1. Totally agree and I’ve never taken the time to think of it that way. Budgeting is allocating your money, even if you don’t need it. Un-budgeting allows you to simply change your mindset to make a purchase based on value. I remember in high school I made $5.25 an hour, I was frugal so I rarely bought anything, because I would think “That $50 video game is about 10 hours of my time and not worth it at all”. I had nothing budgeted because I had no money to budget with, so it just came down to whether or not I valued the purchase at the sale price.

    1. Hey Brad! Thanks for reading and I’m glad this concept really resonated with you. This mindset/strategy is how I’m able to achieve such a high savings rate. My tolerance for spending money is so high that I must REALLY value the purchase to commit.

      In college, I would also equate my purchases to things I valued… “This concert will cost 10 handles of vodka and I don’t even like the artist very much … definitely not worth it”… Lol. Hope you’re enjoying your amazing RV trip!

      1. Hahaha man you really had your thinking in line 🙂 We are enjoying this little journey, don’t get me wrong it’s still life as we know it and with a 21 month old lol, admittedly life as we know it seems a little more exciting this way though!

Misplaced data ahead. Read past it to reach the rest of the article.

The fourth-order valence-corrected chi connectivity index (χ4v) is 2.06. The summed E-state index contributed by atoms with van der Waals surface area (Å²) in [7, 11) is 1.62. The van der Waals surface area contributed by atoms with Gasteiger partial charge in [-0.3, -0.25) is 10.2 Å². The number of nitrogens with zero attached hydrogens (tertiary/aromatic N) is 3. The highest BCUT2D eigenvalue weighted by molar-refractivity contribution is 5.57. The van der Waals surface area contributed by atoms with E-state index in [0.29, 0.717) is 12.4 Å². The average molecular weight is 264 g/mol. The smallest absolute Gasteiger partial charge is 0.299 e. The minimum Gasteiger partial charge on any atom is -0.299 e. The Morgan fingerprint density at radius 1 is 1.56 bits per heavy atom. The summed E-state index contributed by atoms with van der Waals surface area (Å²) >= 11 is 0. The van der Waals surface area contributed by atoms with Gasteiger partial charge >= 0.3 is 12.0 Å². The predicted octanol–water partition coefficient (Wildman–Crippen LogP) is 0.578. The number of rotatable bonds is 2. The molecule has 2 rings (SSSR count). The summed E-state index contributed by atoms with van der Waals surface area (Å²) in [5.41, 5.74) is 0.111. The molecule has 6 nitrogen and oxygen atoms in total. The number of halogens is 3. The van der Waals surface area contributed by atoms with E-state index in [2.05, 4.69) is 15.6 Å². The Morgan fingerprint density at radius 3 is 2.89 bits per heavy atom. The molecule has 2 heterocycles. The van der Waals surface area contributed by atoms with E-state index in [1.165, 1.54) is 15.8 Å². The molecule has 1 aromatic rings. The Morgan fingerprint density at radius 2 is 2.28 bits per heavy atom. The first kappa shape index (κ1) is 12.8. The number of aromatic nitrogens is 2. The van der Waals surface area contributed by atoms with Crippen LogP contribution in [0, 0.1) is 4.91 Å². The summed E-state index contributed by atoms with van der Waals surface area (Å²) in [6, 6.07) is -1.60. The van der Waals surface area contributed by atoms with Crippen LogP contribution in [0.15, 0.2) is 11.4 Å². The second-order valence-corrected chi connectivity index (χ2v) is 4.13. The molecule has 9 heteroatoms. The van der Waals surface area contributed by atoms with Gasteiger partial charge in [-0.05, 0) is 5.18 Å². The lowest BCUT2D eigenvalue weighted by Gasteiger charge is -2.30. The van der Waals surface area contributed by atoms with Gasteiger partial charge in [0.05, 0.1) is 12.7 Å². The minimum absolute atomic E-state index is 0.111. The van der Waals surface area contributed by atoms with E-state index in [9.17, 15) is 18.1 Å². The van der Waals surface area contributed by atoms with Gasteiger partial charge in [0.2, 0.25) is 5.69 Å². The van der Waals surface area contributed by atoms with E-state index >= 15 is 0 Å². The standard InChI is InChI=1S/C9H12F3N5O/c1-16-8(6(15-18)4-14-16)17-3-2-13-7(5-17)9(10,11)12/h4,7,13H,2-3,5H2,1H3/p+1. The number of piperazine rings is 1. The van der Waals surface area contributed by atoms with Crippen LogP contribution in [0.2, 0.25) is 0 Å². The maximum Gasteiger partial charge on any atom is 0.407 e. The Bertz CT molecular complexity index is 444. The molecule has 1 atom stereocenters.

1. I completely agree! Once I quit my nine-to-five (hopefully next summer) I definitely want to get some slow travel in, whether it be on U.S. soil or international. I think you’re doing it right man!

  2. I completely agree! We just wrote a post very similar on our blog – I think that it’s much more important to spend money on things that you value and evaluate after the month-end whether your spending in one category or another is particularly high. Giving every dollar a name just doesn’t work any longer!

    1. Thanks for stopping by, Yellow Brick Freedom! I’ll definitely have to check out your post. Aligning your values with your spending is so important. Repaving the mental road is so much more effective than setting up roadblocks 🙂

  3. This piece speaks a difficult truth about budgeting. Our consumerism culture says we ought to allow ourself a certain amount of unnecessary frills. The problem with this thinking is that the opportunity cost of these expenses is too high. Any unnecessary expense translates to more time stuck in the office and less money invested working for us.